In a second embodiment, a power train obtains data related to current sharing that is broadcast by other individual power trains. Then, each power train independently performs its own current-sharing calculation employing the broadcast data. The hardware and effort to do the calculation in each power train is quite low. For example, only a small state machine is required, including an adder and a shift register for later division by the number of phases. This makes the second embodiment preferable to the first in many applications. Furthermore, if each power train performs the current-sharing calculation on its own, the data transfer from a system master power control unit to a slave power control unit is no longer necessary, because the essential information that is required to do the current-sharing calculation is available in each device.

In the second implementation, only one additional pin (the pin CSB, as illustrated in FIG. 3) is advantageously needed for each device if the load current information is serially transferred by a time-slot based mechanism. In this manner, the power trains transmit load current data one after the other via the CSB bus. The common SYNC bus is employed by the individual power trains to define transmission timing.

Turning now to FIG. 4, illustrated is a simplified timing diagram for a multiphase dc-dc converter including four power-train phases operating in parallel, constructed according to an embodiment. To achieve performance targets such as low EMI, improved cooling, or reduced input current ripple as mentioned previously hereinabove, the power train phases operate with a phase shift between the switching actions of the different power trains. Each power train has an identified phase delay in the multiphase converter. In the given example, a respective phase delay is shown between a master power control device and the slave power control devices, and the phases of the various power trains are synchronized to the rising edge of the SYNC signal provided by the clock generation unit in the master power control device.

Control of phase delay alone does not guarantee symmetric or uniform power delivery over all power trains under a range of operating conditions. Due to variations in production processes for the individual power trains and for the complete system, asymmetries between the power trains will generally occur, as well as asymmetries due to variations of a local operating temperature. These asymmetries can be avoided if the power trains accommodate adjustment of a power-train parameter, such as a desired output voltage or an internal impedance of a power train. To dynamically share current and provide for its uniform distribution among a plurality of power trains, it is important to obtain operational data about the actual load presented to the power converter, and to include a mechanism to adapt power-train parameters accordingly.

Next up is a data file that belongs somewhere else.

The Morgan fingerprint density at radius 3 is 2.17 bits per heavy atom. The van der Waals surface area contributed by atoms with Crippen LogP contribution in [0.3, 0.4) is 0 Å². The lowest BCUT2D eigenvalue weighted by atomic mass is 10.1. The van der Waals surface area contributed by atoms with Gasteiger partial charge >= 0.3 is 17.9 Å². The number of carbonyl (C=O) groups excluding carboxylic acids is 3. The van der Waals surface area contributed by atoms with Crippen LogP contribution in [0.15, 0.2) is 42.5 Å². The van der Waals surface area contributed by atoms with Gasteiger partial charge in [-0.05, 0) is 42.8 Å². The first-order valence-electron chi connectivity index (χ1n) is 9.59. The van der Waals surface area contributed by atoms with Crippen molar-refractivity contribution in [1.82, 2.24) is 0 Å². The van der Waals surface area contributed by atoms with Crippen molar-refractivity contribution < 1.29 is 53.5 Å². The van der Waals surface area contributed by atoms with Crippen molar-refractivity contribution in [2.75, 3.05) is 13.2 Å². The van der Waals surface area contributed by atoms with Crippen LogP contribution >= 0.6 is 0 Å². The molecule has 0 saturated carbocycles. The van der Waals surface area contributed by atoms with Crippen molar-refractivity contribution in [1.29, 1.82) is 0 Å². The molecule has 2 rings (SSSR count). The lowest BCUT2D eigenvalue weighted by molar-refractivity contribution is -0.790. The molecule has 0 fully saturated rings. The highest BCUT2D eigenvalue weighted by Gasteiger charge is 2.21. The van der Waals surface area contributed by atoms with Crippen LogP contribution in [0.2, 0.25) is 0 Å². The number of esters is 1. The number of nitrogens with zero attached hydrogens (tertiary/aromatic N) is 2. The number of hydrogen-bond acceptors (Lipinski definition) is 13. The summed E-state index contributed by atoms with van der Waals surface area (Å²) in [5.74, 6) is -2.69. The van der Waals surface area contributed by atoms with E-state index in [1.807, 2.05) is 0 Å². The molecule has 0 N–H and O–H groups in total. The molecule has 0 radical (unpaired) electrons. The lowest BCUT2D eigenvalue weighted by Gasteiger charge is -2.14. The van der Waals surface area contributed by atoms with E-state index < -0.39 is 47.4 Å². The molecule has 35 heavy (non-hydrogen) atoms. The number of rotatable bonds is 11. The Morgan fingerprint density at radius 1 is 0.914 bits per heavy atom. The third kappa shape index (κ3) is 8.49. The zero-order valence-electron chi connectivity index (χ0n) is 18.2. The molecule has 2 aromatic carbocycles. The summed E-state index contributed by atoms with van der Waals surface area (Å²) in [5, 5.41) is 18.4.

Therefore, the total output current of the power converter has to be collectively known by the individual power trains, as well as the current provided by each power train, so that each power train can be independently controlled to provide a current related to the currents provided by the others. Dynamic control of power-train parameters provides accommodation of power train parameter variations due to different local operating temperatures or load profiles results in different impedances “seen” by the power trains when feeding a current into a common output power bus. Particularly after a change in a load characteristic such as the load current, the current distribution among the power trains may change.

A time-slot based mechanism is employed to control a characteristic of each power train such as the current the power train delivers to an output power bus. A clock SYNC signal is supplied by a clock generation unit in a master power control device to synchronize PWM signals and data bits transmitted by each master or slave power control device. Each PWM output of a master or slave power control device controls a duty cycle of a respective main power switch. For the illustrated duty cycles DM0 and DS2 for a main power switch in the master power control device CMDM0 (“M0”) and the slave device CSD “S2”, the duty cycle is delayed by a respective phase delay with respect to the SYNC signal. The respective phase delays may be defined by a PMBus or other data transfer arrangement such as by a signal in a further node. For example, one or more pins associated with a power train may be grounded or coupled to a voltage source to identify a phase delay for a particular power train.